How do you make a change?
Changes are made through pull requests (“PR’s”). If you are unfamiliar with pull requests, please review the project’s Github Workflow.
What should go into a change?
For non-trivial changes, the best practice is to have a single PR for each issue you are addressing. The reasons for this include:
- The repo maintainer may want to merge one change but not another for the stability of the build.
- A user may wish to see how to resolve a specific problem in their currently running cart, and wants to change the fewest things possible.
- A small self-contained (aka “canonical”) changeset is easier to evaluate.
Bug Fixes and Formatting
When changing existing files, try not to make large formatting changes. Keeping the existing format allows people to more easily compare versions. See Coding Standards for more details.
In cases where a significant amount of reformatting is necessary and approved by the dev team, that should be done as a standalone commit and PR, where NO functional changes are made. It should be formatting-only. Otherwise it becomes nearly impossible to find “who changed what when and why” when investigating code history at a later date.
How should I document a change?
Documentation starts with the title of each commit and of the PR, and extends into the commit/PR descriptions.
A good title describes succinctly the issue being solved. The commit title shows up in commit history, and is very important when exploring historical changes when troubleshooting problems or reviewing history vs new PRs. The more succinct but expressive your commit title, the better.
By default the first line of a commit description also becomes the “title” of a PR. Preferably the commit “title” should be under 50 characters. When subsequently submitting a PR with that commit the PR title could be expanded to longer (80-100 chars) if it makes the PR intent clearer.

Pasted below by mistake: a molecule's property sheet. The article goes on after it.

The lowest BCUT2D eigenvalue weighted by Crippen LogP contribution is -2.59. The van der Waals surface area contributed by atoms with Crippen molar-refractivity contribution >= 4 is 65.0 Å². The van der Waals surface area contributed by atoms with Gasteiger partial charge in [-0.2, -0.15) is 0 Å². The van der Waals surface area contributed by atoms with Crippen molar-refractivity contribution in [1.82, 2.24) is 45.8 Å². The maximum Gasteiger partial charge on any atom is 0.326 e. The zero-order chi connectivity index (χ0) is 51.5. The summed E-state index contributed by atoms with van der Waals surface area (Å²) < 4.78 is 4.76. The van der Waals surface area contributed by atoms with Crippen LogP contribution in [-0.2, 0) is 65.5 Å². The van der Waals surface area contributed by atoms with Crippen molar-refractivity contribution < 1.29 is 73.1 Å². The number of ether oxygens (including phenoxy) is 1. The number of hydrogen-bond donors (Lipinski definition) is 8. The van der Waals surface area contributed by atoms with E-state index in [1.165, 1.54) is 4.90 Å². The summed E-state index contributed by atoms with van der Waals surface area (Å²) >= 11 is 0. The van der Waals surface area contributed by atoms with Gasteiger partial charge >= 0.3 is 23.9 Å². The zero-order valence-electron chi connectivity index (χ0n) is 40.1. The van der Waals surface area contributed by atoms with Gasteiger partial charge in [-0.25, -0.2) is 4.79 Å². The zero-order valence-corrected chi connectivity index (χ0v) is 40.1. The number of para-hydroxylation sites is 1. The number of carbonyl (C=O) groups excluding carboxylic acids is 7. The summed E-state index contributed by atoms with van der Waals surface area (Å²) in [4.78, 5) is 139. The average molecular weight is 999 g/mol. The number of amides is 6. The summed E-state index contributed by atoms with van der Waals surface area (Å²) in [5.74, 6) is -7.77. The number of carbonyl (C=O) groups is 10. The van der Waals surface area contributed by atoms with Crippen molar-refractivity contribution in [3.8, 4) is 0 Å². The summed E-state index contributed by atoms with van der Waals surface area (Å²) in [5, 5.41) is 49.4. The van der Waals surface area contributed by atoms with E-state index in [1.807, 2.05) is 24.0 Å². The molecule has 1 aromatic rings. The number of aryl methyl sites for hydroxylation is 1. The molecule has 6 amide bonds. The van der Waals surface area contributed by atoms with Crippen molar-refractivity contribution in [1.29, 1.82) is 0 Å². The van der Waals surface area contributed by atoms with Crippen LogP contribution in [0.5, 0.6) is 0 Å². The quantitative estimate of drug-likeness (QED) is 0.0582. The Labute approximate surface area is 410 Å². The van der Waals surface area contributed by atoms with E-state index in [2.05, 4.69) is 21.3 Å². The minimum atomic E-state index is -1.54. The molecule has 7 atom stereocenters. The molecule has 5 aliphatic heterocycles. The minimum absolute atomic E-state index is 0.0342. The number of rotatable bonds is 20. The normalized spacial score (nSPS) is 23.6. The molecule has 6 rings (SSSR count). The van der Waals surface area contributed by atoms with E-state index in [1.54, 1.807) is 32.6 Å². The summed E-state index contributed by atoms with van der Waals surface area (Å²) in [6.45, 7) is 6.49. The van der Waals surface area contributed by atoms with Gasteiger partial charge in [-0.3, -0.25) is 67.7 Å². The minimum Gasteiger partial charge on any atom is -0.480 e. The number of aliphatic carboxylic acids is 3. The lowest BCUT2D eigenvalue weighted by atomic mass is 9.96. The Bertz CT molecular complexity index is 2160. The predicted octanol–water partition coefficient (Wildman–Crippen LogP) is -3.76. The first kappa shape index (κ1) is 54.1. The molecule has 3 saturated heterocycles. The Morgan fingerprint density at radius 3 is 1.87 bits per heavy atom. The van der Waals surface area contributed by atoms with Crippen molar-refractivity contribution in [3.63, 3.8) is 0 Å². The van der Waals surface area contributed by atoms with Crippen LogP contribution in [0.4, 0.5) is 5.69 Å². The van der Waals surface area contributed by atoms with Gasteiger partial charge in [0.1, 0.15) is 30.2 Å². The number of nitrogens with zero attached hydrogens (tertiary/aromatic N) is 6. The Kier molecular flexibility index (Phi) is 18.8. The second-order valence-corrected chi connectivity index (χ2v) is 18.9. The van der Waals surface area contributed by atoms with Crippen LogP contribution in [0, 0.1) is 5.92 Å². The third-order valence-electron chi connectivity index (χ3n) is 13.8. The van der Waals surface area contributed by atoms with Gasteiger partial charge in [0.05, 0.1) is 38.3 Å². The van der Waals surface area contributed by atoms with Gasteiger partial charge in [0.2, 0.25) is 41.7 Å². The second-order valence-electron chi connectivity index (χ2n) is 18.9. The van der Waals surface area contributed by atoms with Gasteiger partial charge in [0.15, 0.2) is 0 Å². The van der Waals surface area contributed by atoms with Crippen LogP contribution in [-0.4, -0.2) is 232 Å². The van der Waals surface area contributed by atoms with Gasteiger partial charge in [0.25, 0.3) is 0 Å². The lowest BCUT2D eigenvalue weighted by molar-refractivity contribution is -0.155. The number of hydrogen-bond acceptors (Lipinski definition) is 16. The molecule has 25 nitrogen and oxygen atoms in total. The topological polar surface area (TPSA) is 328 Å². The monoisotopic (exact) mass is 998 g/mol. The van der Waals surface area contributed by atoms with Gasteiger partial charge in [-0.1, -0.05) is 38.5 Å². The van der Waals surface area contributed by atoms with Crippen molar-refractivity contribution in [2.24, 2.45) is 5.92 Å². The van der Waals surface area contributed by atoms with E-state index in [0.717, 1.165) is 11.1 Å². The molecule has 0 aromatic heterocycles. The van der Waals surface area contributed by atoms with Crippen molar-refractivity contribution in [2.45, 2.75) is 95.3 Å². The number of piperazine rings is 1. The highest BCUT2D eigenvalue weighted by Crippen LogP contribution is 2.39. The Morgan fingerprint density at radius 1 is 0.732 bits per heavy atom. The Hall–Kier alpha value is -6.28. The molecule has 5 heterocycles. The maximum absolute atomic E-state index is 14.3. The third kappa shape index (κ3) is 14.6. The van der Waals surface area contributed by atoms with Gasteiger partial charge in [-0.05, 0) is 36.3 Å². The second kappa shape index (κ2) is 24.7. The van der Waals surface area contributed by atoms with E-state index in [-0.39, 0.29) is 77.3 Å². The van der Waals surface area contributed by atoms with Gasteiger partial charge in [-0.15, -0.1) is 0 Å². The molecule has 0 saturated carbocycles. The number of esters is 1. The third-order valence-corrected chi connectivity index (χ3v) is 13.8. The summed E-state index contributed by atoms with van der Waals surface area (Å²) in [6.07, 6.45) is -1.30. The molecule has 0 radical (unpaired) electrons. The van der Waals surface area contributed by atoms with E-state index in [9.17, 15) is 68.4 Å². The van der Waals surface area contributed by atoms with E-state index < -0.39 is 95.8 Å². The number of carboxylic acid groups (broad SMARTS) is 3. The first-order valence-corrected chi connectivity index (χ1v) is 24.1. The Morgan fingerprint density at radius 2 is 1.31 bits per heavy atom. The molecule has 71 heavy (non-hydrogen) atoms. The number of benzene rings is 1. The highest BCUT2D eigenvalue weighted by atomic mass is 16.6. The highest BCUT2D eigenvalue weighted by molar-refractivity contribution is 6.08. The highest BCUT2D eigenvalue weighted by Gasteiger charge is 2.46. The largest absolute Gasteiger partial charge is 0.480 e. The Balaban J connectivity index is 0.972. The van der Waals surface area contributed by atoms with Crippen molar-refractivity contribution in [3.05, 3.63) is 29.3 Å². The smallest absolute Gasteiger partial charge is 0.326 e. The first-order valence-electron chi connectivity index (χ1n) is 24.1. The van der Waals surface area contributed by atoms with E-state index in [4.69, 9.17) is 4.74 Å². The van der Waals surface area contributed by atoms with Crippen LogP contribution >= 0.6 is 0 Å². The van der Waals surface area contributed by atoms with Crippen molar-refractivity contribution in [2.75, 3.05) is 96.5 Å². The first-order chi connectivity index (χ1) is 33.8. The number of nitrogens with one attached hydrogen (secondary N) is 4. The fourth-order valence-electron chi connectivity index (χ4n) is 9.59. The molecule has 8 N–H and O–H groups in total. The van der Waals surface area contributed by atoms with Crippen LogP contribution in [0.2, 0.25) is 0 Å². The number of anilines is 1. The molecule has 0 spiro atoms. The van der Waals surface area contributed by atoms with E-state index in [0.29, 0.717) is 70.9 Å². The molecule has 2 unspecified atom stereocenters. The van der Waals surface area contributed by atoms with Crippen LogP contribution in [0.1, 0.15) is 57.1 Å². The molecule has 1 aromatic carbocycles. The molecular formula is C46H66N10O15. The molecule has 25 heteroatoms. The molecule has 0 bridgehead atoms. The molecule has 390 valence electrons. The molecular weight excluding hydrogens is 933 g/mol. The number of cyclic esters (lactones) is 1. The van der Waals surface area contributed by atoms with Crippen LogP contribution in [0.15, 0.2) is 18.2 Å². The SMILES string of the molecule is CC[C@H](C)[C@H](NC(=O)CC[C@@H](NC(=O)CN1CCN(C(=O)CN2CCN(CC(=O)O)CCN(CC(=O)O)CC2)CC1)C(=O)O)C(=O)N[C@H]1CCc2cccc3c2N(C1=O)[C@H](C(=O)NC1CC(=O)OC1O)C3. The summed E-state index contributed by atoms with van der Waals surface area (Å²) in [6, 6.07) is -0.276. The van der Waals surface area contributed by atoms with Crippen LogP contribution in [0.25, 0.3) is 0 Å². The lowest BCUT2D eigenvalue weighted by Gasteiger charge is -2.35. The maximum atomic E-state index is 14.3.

Good PR Title
Check value of
foo in account creation submission
Fix bug in account creation and
Fixes #12345 would NOT be good PR titles.)
In the body of the PR, explain the issue, contrasting the current behavior with the expected behavior.
Good behavior description:
- Current behavior: the person submitting the form can add non-alphanumeric data to the
foofield; this is undesirable, since
foois only alphanumeric.
- Desired behavior: entry of non-alphanumeric data displays an error message and causes the submission to fail.
Also, screenshots of before/after for any changes affecting UI will make the intention clearer and easier for reviewers to understand.
A mere link to a forum thread or issue number is not sufficient. See “linking related issues” below.
Show your work! Demonstrate how you tested the change you are submitting.
Good Test Data:
- Set the value of
4323*(!. Observe that the submission fails and an error is shown.
- Set the value of
good entry. Observe that no error is shown and the submission succeeds.
Linking Related Issues
Related Issues should be referenced using
# followed by the issue number, ie:
If the PR fully resolves a related issue, prefix the issue number with
Fixes , ie:
Fixes #12345 in order to link them up so the issue is automatically closed when the PR gets merged.
NOTE: Even if a topic is fully described in the related Issue, your description in the PR should still include the details of what the PR is about. Merely referencing the Issue Number is seldom ideal, particularly when the related issue has had many comments/discussion notes and therefore would require a future reader of the PR (including the person reviewing the code before merge) to go and re-read the entire discussion. Save them the trouble by providing a good description as explained above. That way the reviewer knows the landscape up-front; they can refer to the related Issue for additional clarity but shouldn’t be forced to go there for it. (An occasional exception is if the issue has no comments/discussion and the best description would be merely a copy/paste; however, in that case it probably could have been a PR directly in the first place.)